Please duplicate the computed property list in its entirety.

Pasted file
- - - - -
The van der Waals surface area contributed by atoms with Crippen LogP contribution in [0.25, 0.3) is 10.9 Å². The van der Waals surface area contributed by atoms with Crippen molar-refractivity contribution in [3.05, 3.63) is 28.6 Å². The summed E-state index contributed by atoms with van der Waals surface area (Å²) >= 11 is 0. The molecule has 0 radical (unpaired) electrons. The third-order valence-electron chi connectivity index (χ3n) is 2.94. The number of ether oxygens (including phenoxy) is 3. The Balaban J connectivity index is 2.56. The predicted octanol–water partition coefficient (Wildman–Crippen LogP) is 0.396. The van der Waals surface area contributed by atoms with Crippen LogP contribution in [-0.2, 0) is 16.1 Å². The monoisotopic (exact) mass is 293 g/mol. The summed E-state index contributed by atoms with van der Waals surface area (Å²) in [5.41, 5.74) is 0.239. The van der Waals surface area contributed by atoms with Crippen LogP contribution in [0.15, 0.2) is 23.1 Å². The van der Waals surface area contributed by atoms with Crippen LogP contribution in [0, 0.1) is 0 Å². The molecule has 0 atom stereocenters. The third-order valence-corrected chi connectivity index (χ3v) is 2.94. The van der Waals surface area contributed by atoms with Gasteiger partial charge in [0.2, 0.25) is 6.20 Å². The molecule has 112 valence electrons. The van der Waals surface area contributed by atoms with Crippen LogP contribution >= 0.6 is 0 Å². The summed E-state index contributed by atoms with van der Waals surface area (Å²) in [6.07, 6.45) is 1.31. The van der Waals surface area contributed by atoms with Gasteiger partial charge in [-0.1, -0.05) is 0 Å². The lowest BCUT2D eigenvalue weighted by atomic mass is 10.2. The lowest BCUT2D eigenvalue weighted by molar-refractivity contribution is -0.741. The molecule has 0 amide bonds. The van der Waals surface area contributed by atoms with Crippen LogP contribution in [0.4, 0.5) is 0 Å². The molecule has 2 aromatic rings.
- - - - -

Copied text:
The van der Waals surface area contributed by atoms with Crippen LogP contribution in [0.25, 0.3) is 10.9 Å². The van der Waals surface area contributed by atoms with Crippen molar-refractivity contribution in [3.05, 3.63) is 28.6 Å². The summed E-state index contributed by atoms with van der Waals surface area (Å²) >= 11 is 0. The molecule has 0 radical (unpaired) electrons. The third-order valence-electron chi connectivity index (χ3n) is 2.94. The number of ether oxygens (including phenoxy) is 3. The Balaban J connectivity index is 2.56. The predicted octanol–water partition coefficient (Wildman–Crippen LogP) is 0.396. The van der Waals surface area contributed by atoms with Crippen LogP contribution in [-0.2, 0) is 16.1 Å². The monoisotopic (exact) mass is 293 g/mol. The summed E-state index contributed by atoms with van der Waals surface area (Å²) in [5.41, 5.74) is 0.239. The van der Waals surface area contributed by atoms with Crippen LogP contribution in [0.15, 0.2) is 23.1 Å². The van der Waals surface area contributed by atoms with Crippen LogP contribution in [0, 0.1) is 0 Å². The molecule has 0 atom stereocenters. The third-order valence-corrected chi connectivity index (χ3v) is 2.94. The van der Waals surface area contributed by atoms with Gasteiger partial charge in [0.2, 0.25) is 6.20 Å². The molecule has 112 valence electrons. The van der Waals surface area contributed by atoms with Crippen LogP contribution >= 0.6 is 0 Å². The summed E-state index contributed by atoms with van der Waals surface area (Å²) in [6.07, 6.45) is 1.31. The van der Waals surface area contributed by atoms with Gasteiger partial charge in [-0.1, -0.05) is 0 Å². The lowest BCUT2D eigenvalue weighted by atomic mass is 10.2. The lowest BCUT2D eigenvalue weighted by molar-refractivity contribution is -0.741. The molecule has 0 amide bonds. The van der Waals surface area contributed by atoms with Crippen LogP contribution in [0.4, 0.5) is 0 Å². The molecule has 2 aromatic rings.